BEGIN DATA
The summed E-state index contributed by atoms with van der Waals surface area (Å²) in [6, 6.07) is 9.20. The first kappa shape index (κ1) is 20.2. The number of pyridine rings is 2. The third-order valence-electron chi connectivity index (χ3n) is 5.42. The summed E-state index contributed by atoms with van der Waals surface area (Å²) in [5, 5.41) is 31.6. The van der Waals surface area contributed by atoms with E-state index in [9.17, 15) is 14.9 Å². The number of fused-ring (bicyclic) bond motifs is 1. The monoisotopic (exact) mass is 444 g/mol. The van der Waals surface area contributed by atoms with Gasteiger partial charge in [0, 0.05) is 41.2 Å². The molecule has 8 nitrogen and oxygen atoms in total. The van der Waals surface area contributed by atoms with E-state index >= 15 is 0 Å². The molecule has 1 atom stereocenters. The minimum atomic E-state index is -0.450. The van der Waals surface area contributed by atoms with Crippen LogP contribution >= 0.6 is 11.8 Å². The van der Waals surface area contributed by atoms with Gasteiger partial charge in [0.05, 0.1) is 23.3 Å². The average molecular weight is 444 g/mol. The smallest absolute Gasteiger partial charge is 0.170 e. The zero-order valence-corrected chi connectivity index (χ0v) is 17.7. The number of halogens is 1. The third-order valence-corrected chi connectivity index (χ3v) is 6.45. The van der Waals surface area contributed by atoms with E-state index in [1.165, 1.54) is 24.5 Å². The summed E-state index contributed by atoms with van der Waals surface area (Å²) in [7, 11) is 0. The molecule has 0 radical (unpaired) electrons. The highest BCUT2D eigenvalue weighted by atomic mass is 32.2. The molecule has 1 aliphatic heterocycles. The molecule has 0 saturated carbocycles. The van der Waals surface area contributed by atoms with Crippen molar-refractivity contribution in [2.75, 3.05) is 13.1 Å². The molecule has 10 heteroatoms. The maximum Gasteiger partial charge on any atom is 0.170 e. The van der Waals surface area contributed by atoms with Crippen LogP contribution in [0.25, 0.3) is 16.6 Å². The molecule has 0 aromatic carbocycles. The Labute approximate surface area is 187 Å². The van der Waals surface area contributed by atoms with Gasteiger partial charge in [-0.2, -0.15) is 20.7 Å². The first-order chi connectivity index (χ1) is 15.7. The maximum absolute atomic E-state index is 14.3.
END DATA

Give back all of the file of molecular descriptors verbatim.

The summed E-state index contributed by atoms with van der Waals surface area (Å²) in [6, 6.07) is 9.20. The first kappa shape index (κ1) is 20.2. The number of pyridine rings is 2. The third-order valence-electron chi connectivity index (χ3n) is 5.42. The summed E-state index contributed by atoms with van der Waals surface area (Å²) in [5, 5.41) is 31.6. The van der Waals surface area contributed by atoms with E-state index in [9.17, 15) is 14.9 Å². The number of fused-ring (bicyclic) bond motifs is 1. The monoisotopic (exact) mass is 444 g/mol. The van der Waals surface area contributed by atoms with Gasteiger partial charge in [0, 0.05) is 41.2 Å². The molecule has 8 nitrogen and oxygen atoms in total. The van der Waals surface area contributed by atoms with E-state index >= 15 is 0 Å². The molecule has 1 atom stereocenters. The minimum atomic E-state index is -0.450. The van der Waals surface area contributed by atoms with Crippen LogP contribution >= 0.6 is 11.8 Å². The van der Waals surface area contributed by atoms with Gasteiger partial charge in [0.05, 0.1) is 23.3 Å². The average molecular weight is 444 g/mol. The smallest absolute Gasteiger partial charge is 0.170 e. The zero-order valence-corrected chi connectivity index (χ0v) is 17.7. The number of halogens is 1. The third-order valence-corrected chi connectivity index (χ3v) is 6.45. The van der Waals surface area contributed by atoms with E-state index in [1.165, 1.54) is 24.5 Å². The summed E-state index contributed by atoms with van der Waals surface area (Å²) in [7, 11) is 0. The molecule has 0 radical (unpaired) electrons. The highest BCUT2D eigenvalue weighted by atomic mass is 32.2. The molecule has 1 aliphatic heterocycles. The molecule has 0 saturated carbocycles. The van der Waals surface area contributed by atoms with Crippen molar-refractivity contribution in [2.75, 3.05) is 13.1 Å². The molecule has 10 heteroatoms. The maximum Gasteiger partial charge on any atom is 0.170 e. The van der Waals surface area contributed by atoms with Crippen LogP contribution in [0.25, 0.3) is 16.6 Å². The molecule has 0 aromatic carbocycles. The Labute approximate surface area is 187 Å². The van der Waals surface area contributed by atoms with Gasteiger partial charge in [-0.2, -0.15) is 20.7 Å². The first-order chi connectivity index (χ1) is 15.7. The maximum absolute atomic E-state index is 14.3.